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Gorging on programmes like Homes Under the Hammer, and MSM propaganda that you-can't-go-wrong-with-property, BTLers fell into a stupor of complacency. Even hubris. The summer budget was a very rude awakening for them. The timing was shocking too. I don't doubt that 90%+ of LLs who voted, voted Tory. Because you-can't-go-wrong-with-property, and they critically confused home-ownership-loving Tories with ANY kind of home ownership. A simple error. Tories want owner occupiers, not renters. I bet they wish Milliband was in power now - instead of ripping up the BTL model, he'd be consolidating it with flimsy rent controls.

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The fact remains that for a resale business to work at all, there has to be a discount from the market place for the reseller to make a profit.

Any tax relief on the purchase of product makes no difference to the profitability at all.

In other words, the cost of materials is not about the tax.

However, in BTL, its all about the tax releif. there is no discount. Indeed, they pay MORE for their materials than the people who want to buy for themselves.

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Yes, fully converted. Possibly one of the most upsetting comparisons I have seen. They 'had me at the holocaust'.

I was spoiled - that my mentor and my friends have been exceptional moral examples of both business and treating people how you would yourself expect to be treated. I assumed this is what everyone does.

I also understood risk.

My intentions were not honourable when I decide to let my developed properties - but as you meet a tenant, their family, their children and realise just how much you all depend on each other....it created honorable actions. But that's because of who you are - it is not built into the model. And I realise now it is not everyone acts with integrity (yes, I was that naive).

It's fine if someone is a nasty piece of work who always feels like a victim or always thinks they are right - but give them the 'power of residence' over a family and that's a recipe for disaster.

118 converted me to this site. Not leveraged, 4 properties and selling when tenants decide its right for them to leave.

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For example I am absolutely certain that if I walked into a Starbucks and began to empty out the tills the police would be called- even if it were true that Starbucks had never paid a penny in taxation in the UK- so they would wish to make full use of a legal and policing service for which they would also wish to avoid paying for via taxation.

Starbucks still pay rates for the shops, they just skimp on the corporation taxes. So I believe the police are payed for, it is just their workforce you are probably subsidising...

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Yes, fully converted. Possibly one of the most upsetting comparisons I have seen. They 'had me at the holocaust'.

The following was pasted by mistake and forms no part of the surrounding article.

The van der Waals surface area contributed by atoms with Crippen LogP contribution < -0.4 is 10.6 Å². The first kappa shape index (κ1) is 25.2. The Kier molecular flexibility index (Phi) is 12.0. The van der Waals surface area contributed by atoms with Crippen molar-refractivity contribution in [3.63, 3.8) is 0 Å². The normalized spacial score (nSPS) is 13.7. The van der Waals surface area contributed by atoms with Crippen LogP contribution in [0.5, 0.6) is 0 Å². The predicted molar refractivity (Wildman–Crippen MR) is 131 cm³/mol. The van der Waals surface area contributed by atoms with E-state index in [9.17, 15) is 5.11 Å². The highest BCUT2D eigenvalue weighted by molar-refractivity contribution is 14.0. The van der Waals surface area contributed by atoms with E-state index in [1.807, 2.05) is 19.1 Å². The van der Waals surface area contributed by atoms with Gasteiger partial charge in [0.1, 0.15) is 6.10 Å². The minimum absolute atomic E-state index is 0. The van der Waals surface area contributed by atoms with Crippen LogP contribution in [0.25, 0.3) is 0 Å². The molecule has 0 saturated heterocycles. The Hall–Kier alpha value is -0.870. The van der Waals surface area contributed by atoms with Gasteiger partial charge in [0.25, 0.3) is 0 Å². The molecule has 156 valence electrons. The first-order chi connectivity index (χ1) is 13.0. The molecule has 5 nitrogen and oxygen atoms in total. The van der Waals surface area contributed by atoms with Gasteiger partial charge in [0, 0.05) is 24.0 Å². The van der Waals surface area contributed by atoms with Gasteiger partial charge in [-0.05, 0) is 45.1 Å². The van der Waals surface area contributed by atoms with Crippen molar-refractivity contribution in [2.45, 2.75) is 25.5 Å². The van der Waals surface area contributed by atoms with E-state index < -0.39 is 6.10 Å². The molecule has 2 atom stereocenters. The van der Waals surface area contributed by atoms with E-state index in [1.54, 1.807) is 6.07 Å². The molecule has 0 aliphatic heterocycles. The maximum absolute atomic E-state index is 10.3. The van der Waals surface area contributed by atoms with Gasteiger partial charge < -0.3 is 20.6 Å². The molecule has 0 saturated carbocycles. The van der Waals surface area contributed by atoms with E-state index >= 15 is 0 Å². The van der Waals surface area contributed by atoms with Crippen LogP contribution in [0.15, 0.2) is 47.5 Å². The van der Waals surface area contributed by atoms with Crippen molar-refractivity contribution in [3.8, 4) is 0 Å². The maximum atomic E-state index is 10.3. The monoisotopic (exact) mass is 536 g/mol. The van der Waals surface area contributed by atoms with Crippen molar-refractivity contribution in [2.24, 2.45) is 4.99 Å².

I was spoiled - that my mentor and my friends have been exceptional moral examples of both business and treating people how you would yourself expect to be treated. I assumed this is what everyone does.

I also understood risk.

My intentions were not honourable when I decide to let my developed properties - but as you meet a tenant, their family, their children and realise just how much you all depend on each other....it created honorable actions. But that's because of who you are - it is not built into the model. And I realise now it is not everyone acts with integrity (yes, I was that naive).

It's fine if someone is a nasty piece of work who always feels like a victim or always thinks they are right - but give them the 'power of residence' over a family and that's a recipe for disaster.

118 converted me to this site. Not leveraged, 4 properties and selling when tenants decide its right for them to leave.

Welcome back to humanity.

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Starbucks still pay rates for the shops, they just skimp on the corporation taxes. So I believe the police are payed for, it is just their workforce you are probably subsidising...

It's not just business rates that pay for the police, it's general taxation, too. Damned if I can find the proportions at the moment, though.

https://www.gov.uk/government/collections/police-finance

The fact remains that Starbucks are only paying for, say, the upper half of PC Plod.

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A well played point sir, you are not inaccurate but this is a deflection from the topic of BTL morality rather than tax morality. I think this direction misses the line of BTL morality.

Unfortunately, the moral implications of tax does not wash away the problems of BTL because:

  • BTL causes direct harm regardless of whether or not you pay tax on it
  • BTL pays less tax than equal value economic activities. Essentially, BTL is taxed so as to be unfair to other activities

If I pay an immoral tax and you can get away without paying it, then I still want you to pay the immoral tax because that makes it fair.

They are the same question, because landlords are miniature governments and rents are their taxes.

And just as some taxes are spent on the nhs, some are spent on upkeep of the house. An insignificant fraction, but enough for justification.

Taxes are also spent on smart bombs, and rents pay for your landlord's hookers, or whatever.

The morality is the same regardless of how the money is spent. Taxation is rent is theft.

BUT, there is a get out for taxes. Democracy.

If rents and taxes are inevitable, then the only reasonable way to control that is democracy. If the government reflects the views of its constituents, then you could argue that taxation is reasonable and fair.

That's a difficult argument I don't want to engage in, except to say that rents are the worst kind of taxation - taxation without representation.

Edited by BuyToLeech